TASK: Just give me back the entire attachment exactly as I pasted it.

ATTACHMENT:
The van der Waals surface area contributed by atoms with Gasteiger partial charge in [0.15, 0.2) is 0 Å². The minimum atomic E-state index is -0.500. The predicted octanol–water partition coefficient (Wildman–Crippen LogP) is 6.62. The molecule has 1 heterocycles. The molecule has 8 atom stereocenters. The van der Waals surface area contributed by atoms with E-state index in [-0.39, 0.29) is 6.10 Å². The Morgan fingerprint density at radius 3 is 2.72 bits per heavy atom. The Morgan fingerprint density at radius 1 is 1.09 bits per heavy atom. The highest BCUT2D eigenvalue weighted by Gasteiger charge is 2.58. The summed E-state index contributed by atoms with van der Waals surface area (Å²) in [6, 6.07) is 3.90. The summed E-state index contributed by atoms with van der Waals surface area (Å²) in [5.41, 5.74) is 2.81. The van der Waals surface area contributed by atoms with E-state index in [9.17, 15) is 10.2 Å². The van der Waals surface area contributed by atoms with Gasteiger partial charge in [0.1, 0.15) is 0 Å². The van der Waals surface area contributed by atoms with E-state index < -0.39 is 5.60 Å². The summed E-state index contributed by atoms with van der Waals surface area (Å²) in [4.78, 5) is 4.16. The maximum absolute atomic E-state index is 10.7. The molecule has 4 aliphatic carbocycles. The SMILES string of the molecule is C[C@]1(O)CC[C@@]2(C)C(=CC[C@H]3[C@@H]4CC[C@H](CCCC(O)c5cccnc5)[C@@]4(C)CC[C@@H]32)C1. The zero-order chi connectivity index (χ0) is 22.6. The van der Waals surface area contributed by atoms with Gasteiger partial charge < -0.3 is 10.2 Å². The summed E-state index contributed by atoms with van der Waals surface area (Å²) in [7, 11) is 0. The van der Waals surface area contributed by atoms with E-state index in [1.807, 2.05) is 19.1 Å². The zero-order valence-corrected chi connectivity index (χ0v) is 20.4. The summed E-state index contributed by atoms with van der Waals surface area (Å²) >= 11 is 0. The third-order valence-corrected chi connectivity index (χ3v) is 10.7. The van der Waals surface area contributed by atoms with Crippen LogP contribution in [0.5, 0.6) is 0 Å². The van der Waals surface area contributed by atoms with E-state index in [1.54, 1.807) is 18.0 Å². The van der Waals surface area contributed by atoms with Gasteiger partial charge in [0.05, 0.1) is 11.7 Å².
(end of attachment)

The van der Waals surface area contributed by atoms with Gasteiger partial charge in [0.15, 0.2) is 0 Å². The minimum atomic E-state index is -0.500. The predicted octanol–water partition coefficient (Wildman–Crippen LogP) is 6.62. The molecule has 1 heterocycles. The molecule has 8 atom stereocenters. The van der Waals surface area contributed by atoms with E-state index in [-0.39, 0.29) is 6.10 Å². The Morgan fingerprint density at radius 3 is 2.72 bits per heavy atom. The Morgan fingerprint density at radius 1 is 1.09 bits per heavy atom. The highest BCUT2D eigenvalue weighted by Gasteiger charge is 2.58. The summed E-state index contributed by atoms with van der Waals surface area (Å²) in [6, 6.07) is 3.90. The summed E-state index contributed by atoms with van der Waals surface area (Å²) in [5.41, 5.74) is 2.81. The van der Waals surface area contributed by atoms with E-state index in [9.17, 15) is 10.2 Å². The van der Waals surface area contributed by atoms with Gasteiger partial charge in [0.1, 0.15) is 0 Å². The van der Waals surface area contributed by atoms with E-state index < -0.39 is 5.60 Å². The summed E-state index contributed by atoms with van der Waals surface area (Å²) in [4.78, 5) is 4.16. The maximum absolute atomic E-state index is 10.7. The molecule has 4 aliphatic carbocycles. The SMILES string of the molecule is C[C@]1(O)CC[C@@]2(C)C(=CC[C@H]3[C@@H]4CC[C@H](CCCC(O)c5cccnc5)[C@@]4(C)CC[C@@H]32)C1. The zero-order chi connectivity index (χ0) is 22.6. The van der Waals surface area contributed by atoms with Gasteiger partial charge < -0.3 is 10.2 Å². The summed E-state index contributed by atoms with van der Waals surface area (Å²) in [7, 11) is 0. The van der Waals surface area contributed by atoms with E-state index in [1.807, 2.05) is 19.1 Å². The zero-order valence-corrected chi connectivity index (χ0v) is 20.4. The summed E-state index contributed by atoms with van der Waals surface area (Å²) >= 11 is 0. The third-order valence-corrected chi connectivity index (χ3v) is 10.7. The van der Waals surface area contributed by atoms with Crippen LogP contribution in [0.5, 0.6) is 0 Å². The van der Waals surface area contributed by atoms with E-state index in [1.54, 1.807) is 18.0 Å². The van der Waals surface area contributed by atoms with Gasteiger partial charge in [0.05, 0.1) is 11.7 Å².